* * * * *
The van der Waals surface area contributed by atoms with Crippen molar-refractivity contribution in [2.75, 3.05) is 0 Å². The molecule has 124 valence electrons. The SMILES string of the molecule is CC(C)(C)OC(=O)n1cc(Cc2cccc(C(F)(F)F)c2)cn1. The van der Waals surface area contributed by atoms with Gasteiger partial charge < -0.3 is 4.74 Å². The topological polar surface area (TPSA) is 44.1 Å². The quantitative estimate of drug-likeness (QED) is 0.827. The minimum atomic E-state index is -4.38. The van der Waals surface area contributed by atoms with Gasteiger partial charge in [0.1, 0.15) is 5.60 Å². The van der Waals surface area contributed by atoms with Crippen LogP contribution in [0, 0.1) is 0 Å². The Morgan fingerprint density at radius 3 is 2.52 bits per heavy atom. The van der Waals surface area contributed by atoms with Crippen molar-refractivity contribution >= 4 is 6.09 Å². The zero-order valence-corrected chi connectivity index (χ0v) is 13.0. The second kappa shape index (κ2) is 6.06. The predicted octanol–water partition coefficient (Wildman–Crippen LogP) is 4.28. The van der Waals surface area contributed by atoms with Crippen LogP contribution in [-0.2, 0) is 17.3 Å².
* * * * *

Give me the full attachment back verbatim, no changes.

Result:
The van der Waals surface area contributed by atoms with Crippen molar-refractivity contribution in [2.75, 3.05) is 0 Å². The molecule has 124 valence electrons. The SMILES string of the molecule is CC(C)(C)OC(=O)n1cc(Cc2cccc(C(F)(F)F)c2)cn1. The van der Waals surface area contributed by atoms with Gasteiger partial charge < -0.3 is 4.74 Å². The topological polar surface area (TPSA) is 44.1 Å². The quantitative estimate of drug-likeness (QED) is 0.827. The minimum atomic E-state index is -4.38. The van der Waals surface area contributed by atoms with Gasteiger partial charge in [0.1, 0.15) is 5.60 Å². The van der Waals surface area contributed by atoms with Crippen LogP contribution in [0, 0.1) is 0 Å². The Morgan fingerprint density at radius 3 is 2.52 bits per heavy atom. The van der Waals surface area contributed by atoms with Crippen molar-refractivity contribution >= 4 is 6.09 Å². The zero-order valence-corrected chi connectivity index (χ0v) is 13.0. The second kappa shape index (κ2) is 6.06. The predicted octanol–water partition coefficient (Wildman–Crippen LogP) is 4.28. The van der Waals surface area contributed by atoms with Crippen LogP contribution in [-0.2, 0) is 17.3 Å².